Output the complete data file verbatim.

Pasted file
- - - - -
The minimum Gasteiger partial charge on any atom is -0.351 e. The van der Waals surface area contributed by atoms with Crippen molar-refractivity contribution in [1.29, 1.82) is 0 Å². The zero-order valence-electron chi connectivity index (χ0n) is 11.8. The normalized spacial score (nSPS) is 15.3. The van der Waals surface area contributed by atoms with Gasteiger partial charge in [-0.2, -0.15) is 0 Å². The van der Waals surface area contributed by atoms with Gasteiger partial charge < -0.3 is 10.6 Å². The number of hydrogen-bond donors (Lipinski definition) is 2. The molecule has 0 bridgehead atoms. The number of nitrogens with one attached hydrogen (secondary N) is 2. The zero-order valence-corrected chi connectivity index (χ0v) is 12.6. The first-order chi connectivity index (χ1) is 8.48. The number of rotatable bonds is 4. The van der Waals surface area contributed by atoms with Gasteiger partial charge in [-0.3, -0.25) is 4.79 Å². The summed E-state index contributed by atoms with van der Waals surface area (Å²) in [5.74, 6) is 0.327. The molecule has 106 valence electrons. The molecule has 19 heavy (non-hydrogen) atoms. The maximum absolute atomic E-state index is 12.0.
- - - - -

The minimum Gasteiger partial charge on any atom is -0.351 e. The van der Waals surface area contributed by atoms with Crippen molar-refractivity contribution in [1.29, 1.82) is 0 Å². The zero-order valence-electron chi connectivity index (χ0n) is 11.8. The normalized spacial score (nSPS) is 15.3. The van der Waals surface area contributed by atoms with Gasteiger partial charge in [-0.2, -0.15) is 0 Å². The van der Waals surface area contributed by atoms with Gasteiger partial charge < -0.3 is 10.6 Å². The number of hydrogen-bond donors (Lipinski definition) is 2. The molecule has 0 bridgehead atoms. The number of nitrogens with one attached hydrogen (secondary N) is 2. The zero-order valence-corrected chi connectivity index (χ0v) is 12.6. The first-order chi connectivity index (χ1) is 8.48. The number of rotatable bonds is 4. The van der Waals surface area contributed by atoms with Gasteiger partial charge in [-0.3, -0.25) is 4.79 Å². The summed E-state index contributed by atoms with van der Waals surface area (Å²) in [5.74, 6) is 0.327. The molecule has 106 valence electrons. The molecule has 19 heavy (non-hydrogen) atoms. The maximum absolute atomic E-state index is 12.0.